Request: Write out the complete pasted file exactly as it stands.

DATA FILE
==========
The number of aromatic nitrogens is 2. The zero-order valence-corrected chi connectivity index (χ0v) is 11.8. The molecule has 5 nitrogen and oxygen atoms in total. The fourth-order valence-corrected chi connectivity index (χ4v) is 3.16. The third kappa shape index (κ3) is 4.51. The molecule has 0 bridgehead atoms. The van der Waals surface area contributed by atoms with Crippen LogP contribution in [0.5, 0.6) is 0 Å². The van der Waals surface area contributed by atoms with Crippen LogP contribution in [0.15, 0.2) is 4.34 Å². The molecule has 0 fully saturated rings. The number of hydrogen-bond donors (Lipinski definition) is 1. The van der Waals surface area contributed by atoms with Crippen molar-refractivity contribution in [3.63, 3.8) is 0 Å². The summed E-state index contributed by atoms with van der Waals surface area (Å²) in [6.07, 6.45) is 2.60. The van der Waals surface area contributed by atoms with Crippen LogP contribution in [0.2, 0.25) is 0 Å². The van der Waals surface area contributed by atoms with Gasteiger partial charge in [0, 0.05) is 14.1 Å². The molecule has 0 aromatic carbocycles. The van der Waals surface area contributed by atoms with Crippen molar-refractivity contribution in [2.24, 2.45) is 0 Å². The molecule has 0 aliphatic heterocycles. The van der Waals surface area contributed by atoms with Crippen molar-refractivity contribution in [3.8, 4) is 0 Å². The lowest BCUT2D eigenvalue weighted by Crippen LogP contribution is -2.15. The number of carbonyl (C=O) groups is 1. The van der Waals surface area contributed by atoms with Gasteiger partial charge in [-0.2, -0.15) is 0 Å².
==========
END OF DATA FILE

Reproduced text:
The number of aromatic nitrogens is 2. The zero-order valence-corrected chi connectivity index (χ0v) is 11.8. The molecule has 5 nitrogen and oxygen atoms in total. The fourth-order valence-corrected chi connectivity index (χ4v) is 3.16. The third kappa shape index (κ3) is 4.51. The molecule has 0 bridgehead atoms. The van der Waals surface area contributed by atoms with Crippen LogP contribution in [0.5, 0.6) is 0 Å². The van der Waals surface area contributed by atoms with Crippen LogP contribution in [0.15, 0.2) is 4.34 Å². The molecule has 0 fully saturated rings. The number of hydrogen-bond donors (Lipinski definition) is 1. The van der Waals surface area contributed by atoms with Crippen molar-refractivity contribution in [3.63, 3.8) is 0 Å². The summed E-state index contributed by atoms with van der Waals surface area (Å²) in [6.07, 6.45) is 2.60. The van der Waals surface area contributed by atoms with Crippen LogP contribution in [0.2, 0.25) is 0 Å². The van der Waals surface area contributed by atoms with Gasteiger partial charge in [0, 0.05) is 14.1 Å². The molecule has 0 aromatic carbocycles. The van der Waals surface area contributed by atoms with Crippen molar-refractivity contribution in [2.24, 2.45) is 0 Å². The molecule has 0 aliphatic heterocycles. The van der Waals surface area contributed by atoms with Crippen molar-refractivity contribution in [3.8, 4) is 0 Å². The lowest BCUT2D eigenvalue weighted by Crippen LogP contribution is -2.15. The number of carbonyl (C=O) groups is 1. The van der Waals surface area contributed by atoms with Gasteiger partial charge in [-0.2, -0.15) is 0 Å².